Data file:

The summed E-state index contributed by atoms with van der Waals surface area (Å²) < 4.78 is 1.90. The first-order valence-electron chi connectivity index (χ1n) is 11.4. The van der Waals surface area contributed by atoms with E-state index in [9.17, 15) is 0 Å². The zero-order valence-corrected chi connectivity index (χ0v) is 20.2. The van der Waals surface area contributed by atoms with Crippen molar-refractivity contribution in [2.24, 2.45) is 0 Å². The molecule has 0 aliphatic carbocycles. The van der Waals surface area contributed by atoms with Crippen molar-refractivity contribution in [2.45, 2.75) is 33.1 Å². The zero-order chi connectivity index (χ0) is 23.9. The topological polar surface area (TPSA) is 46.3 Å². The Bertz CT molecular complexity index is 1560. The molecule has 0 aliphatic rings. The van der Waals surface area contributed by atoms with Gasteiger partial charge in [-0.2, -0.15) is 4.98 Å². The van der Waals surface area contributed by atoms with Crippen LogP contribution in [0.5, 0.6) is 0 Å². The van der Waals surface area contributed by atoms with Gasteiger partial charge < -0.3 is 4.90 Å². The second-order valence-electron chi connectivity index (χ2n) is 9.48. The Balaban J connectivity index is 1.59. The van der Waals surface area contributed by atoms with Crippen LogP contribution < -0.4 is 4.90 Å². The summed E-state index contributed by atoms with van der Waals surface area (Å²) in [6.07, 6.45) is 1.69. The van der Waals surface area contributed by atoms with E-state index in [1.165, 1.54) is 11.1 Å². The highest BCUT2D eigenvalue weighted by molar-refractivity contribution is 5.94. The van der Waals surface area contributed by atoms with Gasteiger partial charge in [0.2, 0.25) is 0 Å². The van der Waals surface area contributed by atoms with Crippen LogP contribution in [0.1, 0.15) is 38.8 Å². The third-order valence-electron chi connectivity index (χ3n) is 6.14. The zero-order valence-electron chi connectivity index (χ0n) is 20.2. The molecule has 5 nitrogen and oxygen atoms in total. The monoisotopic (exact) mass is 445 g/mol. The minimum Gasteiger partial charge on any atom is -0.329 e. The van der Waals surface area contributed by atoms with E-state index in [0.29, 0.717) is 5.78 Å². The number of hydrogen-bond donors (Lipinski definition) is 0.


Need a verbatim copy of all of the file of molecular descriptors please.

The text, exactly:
The summed E-state index contributed by atoms with van der Waals surface area (Å²) < 4.78 is 1.90. The first-order valence-electron chi connectivity index (χ1n) is 11.4. The van der Waals surface area contributed by atoms with E-state index in [9.17, 15) is 0 Å². The zero-order valence-corrected chi connectivity index (χ0v) is 20.2. The van der Waals surface area contributed by atoms with Crippen molar-refractivity contribution in [2.24, 2.45) is 0 Å². The molecule has 0 aliphatic carbocycles. The van der Waals surface area contributed by atoms with Crippen molar-refractivity contribution in [2.45, 2.75) is 33.1 Å². The zero-order chi connectivity index (χ0) is 23.9. The topological polar surface area (TPSA) is 46.3 Å². The Bertz CT molecular complexity index is 1560. The molecule has 0 aliphatic rings. The van der Waals surface area contributed by atoms with Gasteiger partial charge in [-0.2, -0.15) is 4.98 Å². The van der Waals surface area contributed by atoms with Crippen LogP contribution in [0.5, 0.6) is 0 Å². The van der Waals surface area contributed by atoms with Gasteiger partial charge < -0.3 is 4.90 Å². The second-order valence-electron chi connectivity index (χ2n) is 9.48. The Balaban J connectivity index is 1.59. The van der Waals surface area contributed by atoms with Crippen LogP contribution < -0.4 is 4.90 Å². The summed E-state index contributed by atoms with van der Waals surface area (Å²) in [6.07, 6.45) is 1.69. The van der Waals surface area contributed by atoms with E-state index in [1.165, 1.54) is 11.1 Å². The highest BCUT2D eigenvalue weighted by molar-refractivity contribution is 5.94. The van der Waals surface area contributed by atoms with Gasteiger partial charge in [0.2, 0.25) is 0 Å². The van der Waals surface area contributed by atoms with Crippen LogP contribution in [0.1, 0.15) is 38.8 Å². The third-order valence-electron chi connectivity index (χ3n) is 6.14. The zero-order valence-electron chi connectivity index (χ0n) is 20.2. The molecule has 5 nitrogen and oxygen atoms in total. The monoisotopic (exact) mass is 445 g/mol. The minimum Gasteiger partial charge on any atom is -0.329 e. The van der Waals surface area contributed by atoms with E-state index in [0.29, 0.717) is 5.78 Å². The number of hydrogen-bond donors (Lipinski definition) is 0.